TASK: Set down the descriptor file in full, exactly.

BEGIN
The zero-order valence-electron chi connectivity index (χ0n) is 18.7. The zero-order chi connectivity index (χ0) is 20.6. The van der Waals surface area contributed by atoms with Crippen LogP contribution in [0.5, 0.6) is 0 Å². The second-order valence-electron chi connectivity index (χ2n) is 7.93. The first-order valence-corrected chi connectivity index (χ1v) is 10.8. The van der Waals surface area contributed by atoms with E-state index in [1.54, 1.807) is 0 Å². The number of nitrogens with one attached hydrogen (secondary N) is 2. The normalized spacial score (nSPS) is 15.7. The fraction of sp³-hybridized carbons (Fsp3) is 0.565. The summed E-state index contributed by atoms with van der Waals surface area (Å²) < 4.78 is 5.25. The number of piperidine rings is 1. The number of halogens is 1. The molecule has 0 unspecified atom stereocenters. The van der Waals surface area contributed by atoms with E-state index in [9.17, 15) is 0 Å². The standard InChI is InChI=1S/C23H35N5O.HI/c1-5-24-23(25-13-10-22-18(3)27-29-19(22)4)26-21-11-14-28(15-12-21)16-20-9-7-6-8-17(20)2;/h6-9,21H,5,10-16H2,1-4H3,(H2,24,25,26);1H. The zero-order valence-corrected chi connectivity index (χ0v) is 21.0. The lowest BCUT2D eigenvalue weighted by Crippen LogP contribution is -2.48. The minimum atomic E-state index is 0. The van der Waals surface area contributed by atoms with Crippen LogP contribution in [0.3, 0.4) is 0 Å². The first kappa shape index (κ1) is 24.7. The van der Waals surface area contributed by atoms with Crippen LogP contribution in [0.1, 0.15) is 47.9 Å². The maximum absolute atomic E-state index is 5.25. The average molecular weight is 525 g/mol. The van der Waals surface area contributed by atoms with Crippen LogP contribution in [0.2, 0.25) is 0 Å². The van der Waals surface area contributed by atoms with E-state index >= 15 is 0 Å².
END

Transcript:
The zero-order valence-electron chi connectivity index (χ0n) is 18.7. The zero-order chi connectivity index (χ0) is 20.6. The van der Waals surface area contributed by atoms with Crippen LogP contribution in [0.5, 0.6) is 0 Å². The second-order valence-electron chi connectivity index (χ2n) is 7.93. The first-order valence-corrected chi connectivity index (χ1v) is 10.8. The van der Waals surface area contributed by atoms with E-state index in [1.54, 1.807) is 0 Å². The number of nitrogens with one attached hydrogen (secondary N) is 2. The normalized spacial score (nSPS) is 15.7. The fraction of sp³-hybridized carbons (Fsp3) is 0.565. The summed E-state index contributed by atoms with van der Waals surface area (Å²) < 4.78 is 5.25. The number of piperidine rings is 1. The number of halogens is 1. The molecule has 0 unspecified atom stereocenters. The van der Waals surface area contributed by atoms with E-state index in [9.17, 15) is 0 Å². The standard InChI is InChI=1S/C23H35N5O.HI/c1-5-24-23(25-13-10-22-18(3)27-29-19(22)4)26-21-11-14-28(15-12-21)16-20-9-7-6-8-17(20)2;/h6-9,21H,5,10-16H2,1-4H3,(H2,24,25,26);1H. The zero-order valence-corrected chi connectivity index (χ0v) is 21.0. The lowest BCUT2D eigenvalue weighted by Crippen LogP contribution is -2.48. The minimum atomic E-state index is 0. The van der Waals surface area contributed by atoms with Crippen LogP contribution in [0.3, 0.4) is 0 Å². The first kappa shape index (κ1) is 24.7. The van der Waals surface area contributed by atoms with Crippen LogP contribution in [0.1, 0.15) is 47.9 Å². The maximum absolute atomic E-state index is 5.25. The average molecular weight is 525 g/mol. The van der Waals surface area contributed by atoms with Crippen LogP contribution in [0.2, 0.25) is 0 Å². The van der Waals surface area contributed by atoms with E-state index >= 15 is 0 Å².